Dell goes smaller, thinner with new commercial PC portfolio

Dell has updated its commercial PC portfolio with new laptops, desktops and a Chromebox that aim to provide smaller and thinner options for businesses still concerned about performance.

The new offerings include four new Latitude laptops, two new OptiPlex desktop PCs, as well as two Chromebox offerings. There’s the Latitude 7000 Series 2-in-1 detachable laptop, the Latitude 3000 and 5000 Series laptops, the Latitude 14 Rugged laptop, the OptiPlex 9020 and 3020 Micro desktop PCs, and the Dell Chromebox and Chromebox for meetings. It also launched several new display solutions.

“Dell understands the complexity of supporting the wide variety of devices present in today’s evolving workforce environment,” said Kirk Schell, vice-president and general manager, commercial client solutions for Dell, in a statement. “Our new portfolio enables businesses of all sizes to embrace sleek and innovative form factors their workforce will be proud to use day after day to accomplish their productivity goals. While they look like thin and light consumer devices, these commercial PCs are backed by the industry’s best security and manageability that only Dell provides.”

The new Latitude solutions are designed to meet the needs of both the road warrior and the field worker. The Latitude 13 7000 Series is a 2-in-1 Ultrabook and detachable tablet with a 13.3” display and ISO-certified backlit keyboard. Pricing starts at $1299 with availability in mid-October.

The new Latitude 12 5000 Series are fully-featured, premium laptops designed for mobile professionals with a 20 per cent thinner design than previous models and all day computing with its 4-cell battery. Pricing starts at $839 with availability beginning Sept. 25.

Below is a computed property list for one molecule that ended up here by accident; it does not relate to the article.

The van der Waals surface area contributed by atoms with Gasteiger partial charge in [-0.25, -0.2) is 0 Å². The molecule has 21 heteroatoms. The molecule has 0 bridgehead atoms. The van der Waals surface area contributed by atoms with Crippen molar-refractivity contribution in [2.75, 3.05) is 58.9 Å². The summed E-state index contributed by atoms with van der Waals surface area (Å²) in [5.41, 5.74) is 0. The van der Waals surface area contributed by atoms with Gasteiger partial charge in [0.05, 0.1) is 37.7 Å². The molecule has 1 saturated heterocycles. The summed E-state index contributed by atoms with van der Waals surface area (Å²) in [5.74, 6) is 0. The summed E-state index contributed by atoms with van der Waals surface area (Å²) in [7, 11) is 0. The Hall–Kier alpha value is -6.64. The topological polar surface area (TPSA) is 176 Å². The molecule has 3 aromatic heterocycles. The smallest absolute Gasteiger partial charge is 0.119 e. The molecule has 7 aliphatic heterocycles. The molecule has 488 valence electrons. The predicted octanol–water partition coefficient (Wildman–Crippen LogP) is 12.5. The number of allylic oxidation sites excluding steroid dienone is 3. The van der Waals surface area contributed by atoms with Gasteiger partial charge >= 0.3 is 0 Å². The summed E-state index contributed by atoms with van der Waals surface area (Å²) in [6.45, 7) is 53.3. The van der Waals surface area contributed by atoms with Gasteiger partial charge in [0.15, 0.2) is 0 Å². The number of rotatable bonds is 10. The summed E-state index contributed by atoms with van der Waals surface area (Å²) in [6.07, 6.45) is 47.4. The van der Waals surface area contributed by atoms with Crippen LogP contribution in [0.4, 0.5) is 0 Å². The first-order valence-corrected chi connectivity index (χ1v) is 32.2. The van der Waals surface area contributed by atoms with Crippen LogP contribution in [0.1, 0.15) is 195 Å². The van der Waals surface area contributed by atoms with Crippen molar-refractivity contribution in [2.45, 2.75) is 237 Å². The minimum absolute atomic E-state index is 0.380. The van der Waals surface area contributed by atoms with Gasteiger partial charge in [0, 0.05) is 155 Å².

For smaller and more budget-conscious businesses, the Latitude 14 and 15 3000 Series offer business-class laptop features at an affordable price point. With 14” and 15” displays, they boast all-day battery life, a spill resistant keyboard and up to 1TB of storage. It will be available in Canada in early 2015, starting at $696.

Dell Latitude 7000
Dell Latitude 7000 2 in 1

For the field worker that needs a more durable portable computing solution, Dell has launched the Latitude 14 Rugged. It has a 14” outdoor-readable display, QuadCool thermal management to keep the laptop functioning in high-temperature conditions, a customizable RGB backlit keyboard and a “Stealth” mode that takes the laptop incognito with one keypress.

On the desktop front, Dell is going small with two new desktops. The OptiPlex 9020 and OptiPlex3020 are micro PCs with a chassis design of 1.2 litres. With five mounting options, it’s designed for business environments were space is limited. Pricing starts at $589.

Dell’s Chromebox for meetings is designed, as the name suggests, for meetings and conferencing. Powerd by 4th generation Intel processors, it features a 1080p webcam, speaker phone, remote control and appropriate mounting and cabling for use as a high-definition meeting solution. Pricing starts at $1399 including one year software support and service.

The Dell Chromebox is geared towards SMBs and would be appropriate for education centres, testing facilities, kiosks, and home and small offices. It features the latest Intel processors and the ability to output 4K Ultra HD resolution and display to dual monitors. Pricing starts at $199 with availability beginning Sept. 26.

On the display front, Dell’s new Dell 55 Monitor is a 55” widescreen display with Full HD resolution and 3000:1 contrast, making it a fit for presentations and video calls in meeting rooms as an alternative to projector-based systems. Pricing starts at $1129.99.

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Jeff Jedras
Jeff Jedras
A veteran technology and business journalist, Jeff Jedras began his career in technology journalism in the late 1990s, covering the booming (and later busting) Ottawa technology sector for Silicon Valley North and the Ottawa Business Journal, as well as everything from municipal politics to real estate. He later covered the technology scene in Vancouver before joining IT World Canada in Toronto in 2005, covering enterprise IT for ComputerWorld Canada. He would go on to cover the channel as an assistant editor with CDN. His writing has appeared in the Vancouver Sun, the Ottawa Citizen and a wide range of industry trade publications.

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